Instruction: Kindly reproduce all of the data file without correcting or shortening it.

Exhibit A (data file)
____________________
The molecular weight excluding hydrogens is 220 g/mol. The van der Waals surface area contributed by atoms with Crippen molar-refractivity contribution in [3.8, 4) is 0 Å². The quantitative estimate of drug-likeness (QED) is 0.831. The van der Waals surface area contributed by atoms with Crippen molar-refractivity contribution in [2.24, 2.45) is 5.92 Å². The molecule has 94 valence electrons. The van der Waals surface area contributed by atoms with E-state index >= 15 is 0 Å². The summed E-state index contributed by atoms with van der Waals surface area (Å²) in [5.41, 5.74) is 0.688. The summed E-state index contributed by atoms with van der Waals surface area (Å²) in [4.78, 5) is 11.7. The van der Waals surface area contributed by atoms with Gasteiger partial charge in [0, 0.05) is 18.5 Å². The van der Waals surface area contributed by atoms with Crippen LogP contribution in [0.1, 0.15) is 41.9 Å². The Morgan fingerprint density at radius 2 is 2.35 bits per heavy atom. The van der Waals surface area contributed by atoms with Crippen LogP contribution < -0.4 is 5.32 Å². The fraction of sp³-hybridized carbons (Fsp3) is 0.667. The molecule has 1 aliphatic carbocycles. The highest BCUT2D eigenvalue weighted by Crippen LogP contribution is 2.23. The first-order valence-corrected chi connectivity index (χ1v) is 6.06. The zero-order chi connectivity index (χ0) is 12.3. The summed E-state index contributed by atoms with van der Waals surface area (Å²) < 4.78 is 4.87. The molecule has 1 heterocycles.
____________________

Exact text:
The molecular weight excluding hydrogens is 220 g/mol. The van der Waals surface area contributed by atoms with Crippen molar-refractivity contribution in [3.8, 4) is 0 Å². The quantitative estimate of drug-likeness (QED) is 0.831. The van der Waals surface area contributed by atoms with Crippen molar-refractivity contribution in [2.24, 2.45) is 5.92 Å². The molecule has 94 valence electrons. The van der Waals surface area contributed by atoms with E-state index >= 15 is 0 Å². The summed E-state index contributed by atoms with van der Waals surface area (Å²) in [5.41, 5.74) is 0.688. The summed E-state index contributed by atoms with van der Waals surface area (Å²) in [4.78, 5) is 11.7. The van der Waals surface area contributed by atoms with Gasteiger partial charge in [0, 0.05) is 18.5 Å². The van der Waals surface area contributed by atoms with Crippen LogP contribution in [0.1, 0.15) is 41.9 Å². The Morgan fingerprint density at radius 2 is 2.35 bits per heavy atom. The van der Waals surface area contributed by atoms with Crippen LogP contribution < -0.4 is 5.32 Å². The fraction of sp³-hybridized carbons (Fsp3) is 0.667. The molecule has 1 aliphatic carbocycles. The highest BCUT2D eigenvalue weighted by Crippen LogP contribution is 2.23. The first-order valence-corrected chi connectivity index (χ1v) is 6.06. The zero-order chi connectivity index (χ0) is 12.3. The summed E-state index contributed by atoms with van der Waals surface area (Å²) < 4.78 is 4.87. The molecule has 1 heterocycles.